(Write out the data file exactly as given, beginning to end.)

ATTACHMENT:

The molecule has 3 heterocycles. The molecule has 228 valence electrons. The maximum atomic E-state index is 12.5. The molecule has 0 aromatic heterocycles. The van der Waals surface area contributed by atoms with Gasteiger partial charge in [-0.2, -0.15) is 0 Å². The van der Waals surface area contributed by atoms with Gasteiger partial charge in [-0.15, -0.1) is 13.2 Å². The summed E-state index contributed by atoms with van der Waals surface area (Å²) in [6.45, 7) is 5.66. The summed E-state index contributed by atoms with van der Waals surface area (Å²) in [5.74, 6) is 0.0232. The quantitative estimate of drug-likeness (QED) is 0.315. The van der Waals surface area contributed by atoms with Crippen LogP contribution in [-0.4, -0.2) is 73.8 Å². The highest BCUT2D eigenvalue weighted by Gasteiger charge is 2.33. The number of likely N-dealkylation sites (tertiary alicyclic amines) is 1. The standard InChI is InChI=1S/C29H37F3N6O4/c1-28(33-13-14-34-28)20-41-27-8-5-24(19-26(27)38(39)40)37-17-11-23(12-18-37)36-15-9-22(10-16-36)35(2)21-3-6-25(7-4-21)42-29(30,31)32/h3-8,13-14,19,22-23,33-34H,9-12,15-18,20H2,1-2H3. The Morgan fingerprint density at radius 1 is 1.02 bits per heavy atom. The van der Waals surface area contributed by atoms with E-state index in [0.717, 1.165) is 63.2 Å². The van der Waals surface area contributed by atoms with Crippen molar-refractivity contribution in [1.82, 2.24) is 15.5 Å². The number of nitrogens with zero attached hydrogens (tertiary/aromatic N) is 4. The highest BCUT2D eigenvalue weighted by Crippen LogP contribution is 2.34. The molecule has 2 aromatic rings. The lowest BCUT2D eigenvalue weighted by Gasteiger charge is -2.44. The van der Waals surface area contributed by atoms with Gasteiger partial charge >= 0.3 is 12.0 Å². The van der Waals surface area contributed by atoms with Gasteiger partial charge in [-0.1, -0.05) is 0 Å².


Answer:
The molecule has 3 heterocycles. The molecule has 228 valence electrons. The maximum atomic E-state index is 12.5. The molecule has 0 aromatic heterocycles. The van der Waals surface area contributed by atoms with Gasteiger partial charge in [-0.2, -0.15) is 0 Å². The van der Waals surface area contributed by atoms with Gasteiger partial charge in [-0.15, -0.1) is 13.2 Å². The summed E-state index contributed by atoms with van der Waals surface area (Å²) in [6.45, 7) is 5.66. The summed E-state index contributed by atoms with van der Waals surface area (Å²) in [5.74, 6) is 0.0232. The quantitative estimate of drug-likeness (QED) is 0.315. The van der Waals surface area contributed by atoms with Crippen LogP contribution in [-0.4, -0.2) is 73.8 Å². The highest BCUT2D eigenvalue weighted by Gasteiger charge is 2.33. The number of likely N-dealkylation sites (tertiary alicyclic amines) is 1. The standard InChI is InChI=1S/C29H37F3N6O4/c1-28(33-13-14-34-28)20-41-27-8-5-24(19-26(27)38(39)40)37-17-11-23(12-18-37)36-15-9-22(10-16-36)35(2)21-3-6-25(7-4-21)42-29(30,31)32/h3-8,13-14,19,22-23,33-34H,9-12,15-18,20H2,1-2H3. The Morgan fingerprint density at radius 1 is 1.02 bits per heavy atom. The van der Waals surface area contributed by atoms with E-state index in [0.717, 1.165) is 63.2 Å². The van der Waals surface area contributed by atoms with Crippen molar-refractivity contribution in [1.82, 2.24) is 15.5 Å². The number of nitrogens with zero attached hydrogens (tertiary/aromatic N) is 4. The highest BCUT2D eigenvalue weighted by Crippen LogP contribution is 2.34. The molecule has 2 aromatic rings. The lowest BCUT2D eigenvalue weighted by Gasteiger charge is -2.44. The van der Waals surface area contributed by atoms with Gasteiger partial charge >= 0.3 is 12.0 Å². The van der Waals surface area contributed by atoms with Gasteiger partial charge in [-0.1, -0.05) is 0 Å².